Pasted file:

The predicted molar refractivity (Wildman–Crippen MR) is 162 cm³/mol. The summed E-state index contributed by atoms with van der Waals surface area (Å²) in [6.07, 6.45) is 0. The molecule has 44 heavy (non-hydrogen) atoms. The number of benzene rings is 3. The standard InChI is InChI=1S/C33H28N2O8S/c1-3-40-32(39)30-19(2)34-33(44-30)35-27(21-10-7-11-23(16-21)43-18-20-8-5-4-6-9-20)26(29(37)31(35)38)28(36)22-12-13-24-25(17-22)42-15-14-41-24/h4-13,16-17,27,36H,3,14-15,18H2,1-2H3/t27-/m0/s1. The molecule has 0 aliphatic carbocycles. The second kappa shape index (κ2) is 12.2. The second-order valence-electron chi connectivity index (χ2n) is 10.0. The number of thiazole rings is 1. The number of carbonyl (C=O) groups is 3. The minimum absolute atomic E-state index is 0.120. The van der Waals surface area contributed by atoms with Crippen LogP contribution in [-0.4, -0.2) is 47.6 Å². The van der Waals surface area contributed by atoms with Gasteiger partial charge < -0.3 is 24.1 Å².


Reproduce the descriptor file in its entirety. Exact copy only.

The predicted molar refractivity (Wildman–Crippen MR) is 162 cm³/mol. The summed E-state index contributed by atoms with van der Waals surface area (Å²) in [6.07, 6.45) is 0. The molecule has 44 heavy (non-hydrogen) atoms. The number of benzene rings is 3. The standard InChI is InChI=1S/C33H28N2O8S/c1-3-40-32(39)30-19(2)34-33(44-30)35-27(21-10-7-11-23(16-21)43-18-20-8-5-4-6-9-20)26(29(37)31(35)38)28(36)22-12-13-24-25(17-22)42-15-14-41-24/h4-13,16-17,27,36H,3,14-15,18H2,1-2H3/t27-/m0/s1. The molecule has 0 aliphatic carbocycles. The second kappa shape index (κ2) is 12.2. The second-order valence-electron chi connectivity index (χ2n) is 10.0. The number of thiazole rings is 1. The number of carbonyl (C=O) groups is 3. The minimum absolute atomic E-state index is 0.120. The van der Waals surface area contributed by atoms with Crippen LogP contribution in [-0.4, -0.2) is 47.6 Å². The van der Waals surface area contributed by atoms with Gasteiger partial charge < -0.3 is 24.1 Å².